Place about three fingers (scotch reference) of 6% hydrogen peroxide into an empty soda bottle. If you’re recycling the bottles from the mentos/soda activity, be sure they’re thoroughly rinsed out. They don’t have to be dry. IMPORTANT NOTE: Hydrogen peroxide can irritate eyes and skin; concentrated hydrogen peroxide even more so. This part of the experiment should be done by grownups, and eye-protection is an absolute must. Into the bottle with peroxide, squirt a little bit of liquid dish soap and three or four (5 or 6) drops of the food coloring of your choice. Be careful not to shake up the solution and make it frothy. Just gently swirl the peroxide/soap/food coloring until it’s nice and uniform… minimal bubbles at this point.
Fill a separate cup about ½ full with water and stir in one spoonful of dry yeast (you can find dry yeast in the grocery store by the flour… took me a freakin’ hour to figure that out). When the yeast/water is well stirred, pour it into the bottle with the peroxide/soap/food coloring.
Stand back and watch an awesome, Technicolor, foamy mess bubble forth from your bottle. The reaction will keep going for a good long while, and very soon it will become clear why it’s called “elephant toothpaste”.
When the reaction is done it’s perfectly safe to touch. At this point it’s just soap and water. Notice that the foam is a little warmer than you would expect.
Hydrogen peroxide is a molecule with two hydrogens and two oxygens (H2O2). All by itself it wants to break down into water and oxygen gas (2H2O2→ 2H2O+O2). It’s the oxygen gas that you’re seeing when you see hydrogen peroxide bubble. The reaction is easily quickened if you introduce impurities (remember nucleation?) or even sunlight (that’s why it comes in brown bottles). The dry yeast acts as a nucleation site, which makes it easier for the hydrogen peroxide to break down. Tiny oxygen bubbles are then trapped in the dish soap, and the result is a really cool (and messy) foam that continues to froth out of the bottle like someone endlessly squeezing a tube of toothpaste.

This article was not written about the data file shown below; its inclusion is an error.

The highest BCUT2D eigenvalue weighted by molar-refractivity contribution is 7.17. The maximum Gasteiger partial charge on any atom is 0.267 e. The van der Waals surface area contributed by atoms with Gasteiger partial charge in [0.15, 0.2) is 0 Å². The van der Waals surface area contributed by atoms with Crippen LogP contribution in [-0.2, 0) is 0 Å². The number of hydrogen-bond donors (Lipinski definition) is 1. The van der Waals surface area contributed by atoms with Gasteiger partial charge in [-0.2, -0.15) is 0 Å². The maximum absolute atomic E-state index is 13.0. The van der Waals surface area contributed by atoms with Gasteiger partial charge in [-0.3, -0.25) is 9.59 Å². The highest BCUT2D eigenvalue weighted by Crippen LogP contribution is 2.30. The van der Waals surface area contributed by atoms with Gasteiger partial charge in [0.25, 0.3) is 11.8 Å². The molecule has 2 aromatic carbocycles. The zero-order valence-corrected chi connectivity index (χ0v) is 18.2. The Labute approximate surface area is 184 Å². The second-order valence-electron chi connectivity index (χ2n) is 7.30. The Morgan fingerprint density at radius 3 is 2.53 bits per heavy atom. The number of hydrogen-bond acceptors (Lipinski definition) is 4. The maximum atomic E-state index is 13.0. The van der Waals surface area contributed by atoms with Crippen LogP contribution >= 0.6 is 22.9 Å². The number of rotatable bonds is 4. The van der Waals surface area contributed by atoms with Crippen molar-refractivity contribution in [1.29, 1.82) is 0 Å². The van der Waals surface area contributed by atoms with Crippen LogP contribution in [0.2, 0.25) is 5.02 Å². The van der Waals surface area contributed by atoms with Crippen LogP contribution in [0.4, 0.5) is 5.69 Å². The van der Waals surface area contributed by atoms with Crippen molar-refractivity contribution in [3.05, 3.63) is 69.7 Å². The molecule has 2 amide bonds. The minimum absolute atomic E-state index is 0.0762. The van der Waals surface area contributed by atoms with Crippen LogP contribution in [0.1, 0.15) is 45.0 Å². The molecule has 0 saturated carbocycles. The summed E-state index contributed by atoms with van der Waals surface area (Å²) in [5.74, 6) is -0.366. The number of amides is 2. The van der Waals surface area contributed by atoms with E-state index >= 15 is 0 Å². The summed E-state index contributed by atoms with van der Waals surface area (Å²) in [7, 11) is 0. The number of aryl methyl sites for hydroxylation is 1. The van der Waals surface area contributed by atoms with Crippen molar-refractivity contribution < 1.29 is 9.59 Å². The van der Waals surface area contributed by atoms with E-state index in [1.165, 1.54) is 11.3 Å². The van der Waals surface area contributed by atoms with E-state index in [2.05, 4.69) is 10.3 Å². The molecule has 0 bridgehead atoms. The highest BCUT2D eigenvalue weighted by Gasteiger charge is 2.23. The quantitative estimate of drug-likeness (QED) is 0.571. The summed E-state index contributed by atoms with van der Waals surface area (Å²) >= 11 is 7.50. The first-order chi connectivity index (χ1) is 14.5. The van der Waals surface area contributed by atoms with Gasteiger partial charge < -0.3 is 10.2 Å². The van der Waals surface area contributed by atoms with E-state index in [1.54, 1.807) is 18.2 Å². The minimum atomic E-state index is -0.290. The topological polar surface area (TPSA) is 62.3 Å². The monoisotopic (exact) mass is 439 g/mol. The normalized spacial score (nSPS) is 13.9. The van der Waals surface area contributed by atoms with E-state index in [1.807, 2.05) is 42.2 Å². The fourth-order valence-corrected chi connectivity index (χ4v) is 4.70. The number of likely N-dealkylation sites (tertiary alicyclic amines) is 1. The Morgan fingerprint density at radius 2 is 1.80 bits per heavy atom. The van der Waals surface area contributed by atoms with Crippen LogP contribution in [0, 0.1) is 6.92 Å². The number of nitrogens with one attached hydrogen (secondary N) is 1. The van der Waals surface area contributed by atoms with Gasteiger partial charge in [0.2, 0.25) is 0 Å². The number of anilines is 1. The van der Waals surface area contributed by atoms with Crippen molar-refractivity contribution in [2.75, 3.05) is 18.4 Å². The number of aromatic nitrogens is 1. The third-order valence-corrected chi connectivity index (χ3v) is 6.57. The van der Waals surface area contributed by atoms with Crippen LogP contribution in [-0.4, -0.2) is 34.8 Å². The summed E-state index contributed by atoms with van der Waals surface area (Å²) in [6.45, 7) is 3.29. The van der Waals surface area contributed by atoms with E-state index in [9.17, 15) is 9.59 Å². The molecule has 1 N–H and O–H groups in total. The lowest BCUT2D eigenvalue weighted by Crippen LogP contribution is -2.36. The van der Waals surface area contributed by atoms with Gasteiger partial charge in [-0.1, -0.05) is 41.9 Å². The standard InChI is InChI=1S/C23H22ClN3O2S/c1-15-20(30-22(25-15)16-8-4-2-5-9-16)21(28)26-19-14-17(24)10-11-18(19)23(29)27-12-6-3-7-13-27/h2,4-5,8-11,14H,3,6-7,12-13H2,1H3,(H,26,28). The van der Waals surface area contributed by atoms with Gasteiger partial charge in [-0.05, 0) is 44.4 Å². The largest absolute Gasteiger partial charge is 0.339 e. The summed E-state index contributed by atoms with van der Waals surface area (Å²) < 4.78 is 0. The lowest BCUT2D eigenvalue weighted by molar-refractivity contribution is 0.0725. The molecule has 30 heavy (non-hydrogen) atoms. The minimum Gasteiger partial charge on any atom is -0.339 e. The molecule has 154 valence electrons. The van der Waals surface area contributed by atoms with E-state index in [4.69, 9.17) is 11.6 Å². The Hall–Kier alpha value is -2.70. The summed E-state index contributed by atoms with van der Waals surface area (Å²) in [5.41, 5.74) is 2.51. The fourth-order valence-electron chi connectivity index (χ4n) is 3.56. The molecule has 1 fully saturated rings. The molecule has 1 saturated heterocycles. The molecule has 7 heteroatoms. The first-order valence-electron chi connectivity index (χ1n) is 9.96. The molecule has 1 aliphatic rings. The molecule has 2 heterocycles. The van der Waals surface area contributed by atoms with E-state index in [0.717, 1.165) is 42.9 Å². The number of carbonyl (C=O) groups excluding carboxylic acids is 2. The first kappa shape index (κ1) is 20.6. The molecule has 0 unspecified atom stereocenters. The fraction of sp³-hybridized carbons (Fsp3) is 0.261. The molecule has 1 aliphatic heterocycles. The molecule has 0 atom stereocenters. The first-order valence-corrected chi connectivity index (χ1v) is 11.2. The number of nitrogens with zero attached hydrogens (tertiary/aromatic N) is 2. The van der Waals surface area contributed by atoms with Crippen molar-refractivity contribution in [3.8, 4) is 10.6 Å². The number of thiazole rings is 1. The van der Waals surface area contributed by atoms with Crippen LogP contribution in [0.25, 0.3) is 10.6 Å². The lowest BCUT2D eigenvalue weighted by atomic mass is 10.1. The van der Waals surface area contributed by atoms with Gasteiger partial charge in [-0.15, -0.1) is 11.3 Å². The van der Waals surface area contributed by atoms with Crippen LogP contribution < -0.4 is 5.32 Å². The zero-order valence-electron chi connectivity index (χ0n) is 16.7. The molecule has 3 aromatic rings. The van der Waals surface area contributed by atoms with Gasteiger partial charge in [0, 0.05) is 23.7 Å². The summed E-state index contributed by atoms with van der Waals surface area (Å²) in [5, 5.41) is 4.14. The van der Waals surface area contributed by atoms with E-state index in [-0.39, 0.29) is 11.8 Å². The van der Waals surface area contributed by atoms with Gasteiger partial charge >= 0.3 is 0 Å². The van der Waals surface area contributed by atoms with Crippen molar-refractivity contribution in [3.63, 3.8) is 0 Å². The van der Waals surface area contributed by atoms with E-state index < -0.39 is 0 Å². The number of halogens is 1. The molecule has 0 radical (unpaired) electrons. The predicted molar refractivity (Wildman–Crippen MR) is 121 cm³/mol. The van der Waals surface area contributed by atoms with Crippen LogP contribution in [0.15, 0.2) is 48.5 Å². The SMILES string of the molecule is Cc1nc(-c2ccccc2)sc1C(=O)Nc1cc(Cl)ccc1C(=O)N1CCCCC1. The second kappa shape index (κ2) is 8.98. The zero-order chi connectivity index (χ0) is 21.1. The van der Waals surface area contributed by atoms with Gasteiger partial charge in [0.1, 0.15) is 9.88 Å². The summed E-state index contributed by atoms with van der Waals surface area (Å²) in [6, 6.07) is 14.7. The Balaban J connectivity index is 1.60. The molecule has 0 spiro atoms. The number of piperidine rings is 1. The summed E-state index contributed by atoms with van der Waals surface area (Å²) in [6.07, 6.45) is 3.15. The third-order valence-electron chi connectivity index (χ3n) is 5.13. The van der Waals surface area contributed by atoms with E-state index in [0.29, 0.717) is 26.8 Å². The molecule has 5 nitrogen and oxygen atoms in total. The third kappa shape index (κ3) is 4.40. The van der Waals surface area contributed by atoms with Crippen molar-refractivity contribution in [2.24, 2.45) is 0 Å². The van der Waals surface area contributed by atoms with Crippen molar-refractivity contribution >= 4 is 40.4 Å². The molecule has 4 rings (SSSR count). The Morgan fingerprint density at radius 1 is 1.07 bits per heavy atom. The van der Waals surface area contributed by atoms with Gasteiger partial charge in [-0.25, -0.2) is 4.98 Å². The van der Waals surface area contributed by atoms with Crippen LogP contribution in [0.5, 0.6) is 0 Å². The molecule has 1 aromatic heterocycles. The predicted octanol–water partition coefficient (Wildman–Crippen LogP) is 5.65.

It is an axiom in chemistry that whenever a bond is broken energy is released. That holds true for hydrogen peroxide breaking down into water and oxygen. The foam will feel slightly warm, like a plate fresh out of the dishwasher. Reactions like this are called “exothermic.” Had we used more concentrated hydrogen peroxide, more heat would have been released in the same space, and would therefore feel much warmer, even hot. In this regard, stick with the 6% peroxide. The reaction isn’t too exothermic, and isn’t too abrupt. It’s just right for a bunch of kids.
Do a “elephant toothpaste” search on YouTube and you’ll find all sorts of fantastic video variations on the same theme. If you’re doing this experiment in a classroom it makes a great way to wrap up the lesson.
3 experiments down. One to go. This time we sent the kids for cupcakes, and blowing out the candles. The pit crew did their thing again at the experiment tables. It was important to sugar the kids up because the next activity was the grand finale. By the time we were done we could hand ‘em back to their parents for de-tox.
white Elmer’s glue, borax, two disposable cups, borax (or substitute liquid laundry detergent), water, food coloring, 2 plastic spoons, zip-lock baggie
Pour a healthy quantity of Elmer’s glue into a disposable cup (ideally about ½ full). Put in 3 or 4 (5 or 6) drops of the food coloring color of your choice and stir evenly with a plastic spoon.
In a separate cup fill about ½ full with water. With a separate, 2nd spoon scoop a spoonful of borax into the water and stir thoroughly. The borax won’t dissolve particularly well in water, but enough will get in solution to do the trick.
NOTE: Boron is toxic via ingestion. As always, nothing used in this experiment should wind up in anyone’s mouth. Adult supervision please.